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Low Added Value

The Visegrad Four’s failure to invest in innovation doesn’t bode well for the future.

by Martin Ehl 26 June 2012

While the Czech Republic and Slovakia slide away from the principle of a flat income tax for individuals, the Hungarians have been promoting such a tax as one of the preconditions for growth. After the changes in 1989, Slovakia, Hungary, and the Czech Republic built their economic policies on attracting foreign investment, while Poland relied more on unsatisfied domestic demand and the domestic sector in general by not immediately privatizing all its enterprises. 


These are just two examples of the varying approaches to economic policy and long-term development in Central Europe.

At a time when a Europe-wide debate has been taking place on the basic idea of combining such varied countries as Greece and the Netherlands into one economic unit with a single currency, it’s worth taking a look at the four Visegrad countries. What do they actually have in common economically, and what are the basic differences (besides Poland’s sheer size)?  

The Hungarian economist Zoltan Pogatsa helped me come up with some answers. Pogatsa gave a very interesting lecture last week at a conference on the economic future of the Visegrad area and didn’t spare his criticism of the political elite or others in his analysis of the bleak prospects for our economies.


“If you constantly reduce the size of the state and with it the collection of taxes, then you don’t have the money that should be invested into changes in the economy that produce higher added value,” Pogatsa said, referencing the Czech Republic, Slovakia, and Poland. Unlike Hungary, those countries are not wallowing in debt but are still cutting spending and increasing taxes. 


Pogatsa cited two contradictory principles that could also be applied to the current debate on the future of the eurozone: 1) You cannot live beyond your means, and 2) Only money creates new money in the business world, the same as with the state. In general, how to balance these two principles is a key question for the future of (Central) Europe.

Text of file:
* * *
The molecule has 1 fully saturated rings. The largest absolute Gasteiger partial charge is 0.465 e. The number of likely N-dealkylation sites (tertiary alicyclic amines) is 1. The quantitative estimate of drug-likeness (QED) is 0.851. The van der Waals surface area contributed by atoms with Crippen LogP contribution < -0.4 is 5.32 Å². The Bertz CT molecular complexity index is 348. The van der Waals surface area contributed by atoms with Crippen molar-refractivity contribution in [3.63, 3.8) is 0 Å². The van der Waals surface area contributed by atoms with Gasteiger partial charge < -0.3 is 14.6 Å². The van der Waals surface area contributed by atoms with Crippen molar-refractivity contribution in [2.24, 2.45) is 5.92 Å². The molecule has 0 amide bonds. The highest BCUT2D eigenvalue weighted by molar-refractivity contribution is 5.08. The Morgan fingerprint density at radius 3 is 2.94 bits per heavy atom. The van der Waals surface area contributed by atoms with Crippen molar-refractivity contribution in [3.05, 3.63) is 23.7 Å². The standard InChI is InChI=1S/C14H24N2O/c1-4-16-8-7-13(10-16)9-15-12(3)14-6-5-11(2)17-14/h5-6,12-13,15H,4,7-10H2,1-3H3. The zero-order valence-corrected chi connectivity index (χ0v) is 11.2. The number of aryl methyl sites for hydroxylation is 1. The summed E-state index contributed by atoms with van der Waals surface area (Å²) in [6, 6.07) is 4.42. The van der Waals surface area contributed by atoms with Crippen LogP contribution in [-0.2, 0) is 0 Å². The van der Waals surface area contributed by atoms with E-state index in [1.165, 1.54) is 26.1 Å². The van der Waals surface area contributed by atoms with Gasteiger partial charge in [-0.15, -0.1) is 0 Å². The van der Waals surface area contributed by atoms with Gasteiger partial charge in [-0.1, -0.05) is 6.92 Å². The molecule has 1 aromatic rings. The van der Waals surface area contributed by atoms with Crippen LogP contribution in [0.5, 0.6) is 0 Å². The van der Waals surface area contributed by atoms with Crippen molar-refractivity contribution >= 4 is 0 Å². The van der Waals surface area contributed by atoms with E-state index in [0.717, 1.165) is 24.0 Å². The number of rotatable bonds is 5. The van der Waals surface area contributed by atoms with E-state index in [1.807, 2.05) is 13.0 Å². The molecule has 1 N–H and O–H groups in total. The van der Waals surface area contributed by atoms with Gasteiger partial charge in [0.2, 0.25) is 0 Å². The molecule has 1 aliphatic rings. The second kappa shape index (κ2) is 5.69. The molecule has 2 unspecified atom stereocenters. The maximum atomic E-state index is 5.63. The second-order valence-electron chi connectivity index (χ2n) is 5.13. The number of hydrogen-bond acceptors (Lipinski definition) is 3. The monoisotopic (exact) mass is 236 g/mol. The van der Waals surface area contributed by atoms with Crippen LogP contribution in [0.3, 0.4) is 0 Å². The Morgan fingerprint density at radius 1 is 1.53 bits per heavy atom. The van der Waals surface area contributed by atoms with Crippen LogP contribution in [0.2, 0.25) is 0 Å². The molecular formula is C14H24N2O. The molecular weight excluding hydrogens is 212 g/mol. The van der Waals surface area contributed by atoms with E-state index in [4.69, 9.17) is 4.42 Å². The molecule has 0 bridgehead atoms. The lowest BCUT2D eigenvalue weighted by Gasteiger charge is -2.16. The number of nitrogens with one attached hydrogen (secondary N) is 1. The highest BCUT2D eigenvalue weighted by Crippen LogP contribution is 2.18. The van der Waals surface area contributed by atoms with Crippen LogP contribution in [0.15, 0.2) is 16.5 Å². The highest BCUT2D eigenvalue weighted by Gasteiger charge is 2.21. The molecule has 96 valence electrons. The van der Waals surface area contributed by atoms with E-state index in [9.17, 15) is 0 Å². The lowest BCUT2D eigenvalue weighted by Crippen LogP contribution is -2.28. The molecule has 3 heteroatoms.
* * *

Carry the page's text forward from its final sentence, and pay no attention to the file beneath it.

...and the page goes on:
A typical example is investment in science and research. In the Western world 
two thirds of such investments are from private sources and only a third from the state. In the Visegrad Four, with the exception of the Czech Republic, it’s almost exclusively the state that pumps money into these areas. And even the Czechs fall well behind Western Europe on R&D spending as a share of gross domestic product. According to the OECD, the Czech figure is 1.42 percent of GDP, compared to 0.94 percent for Hungary, 0.57 percent for Poland, and 0.51 percent for Slovakia. The average for the 15 older EU countries is 1.86 percent.

Pogatsa’s colleague on the panel, Polish economist Adam Ambroziak, added that what matters is not just net investment into research and development, but also the overall approach to innovation, and the (in)ability to apply innovation in practice. The general political pressure that we see now in both the Czech Republic and Slovakia to return to vocational education raises concerns that our economies won’t be too innovative in the future, if politicians prefer cheap labor forces to the creation of added value. 


The only major competitive advantage of the post-communist countries of Central Europe remains their low wages. But, as Pogatsa stressed, instead of the planned gradual convergence on the European average wage, which is now 27 euros per hour, wages in these parts are rather diverging from those in Western countries. The best of the four is the Czech Republic at 10 euros per hour. 


According to Pogatsa, the basic goal of bringing the new member states economically closer to Western Europe has simply not been successful – even though billions in European funds have flowed to the east. But the structure of the economies, based on cheap labor and low added value, is largely unchanged. That does not bode well for the future. The only thing that Pogatsa still finds surprising is the Czech Republic’s relatively low unemployment rate, even though the country has the least mobile workforce of the Visegrad Four.

I found a single bright light in this grim vision of the economic future. During a different debate on the future of the eurozone, Georg Milbradt, former prime minister of Saxony and a leading German economist, claimed that Poland and the Czech Republic, with their ties to the German economy, belong to the core of European Union more than some other countries that use the euro. However, even there, it’s again mainly due to cheap labor, not because of a plethora of ideas and innovation. 

Martin Ehl is the foreign editor of the Czech daily Hospodarske noviny, where this column originally appeared. He tweets at @MartinCZV4EU.
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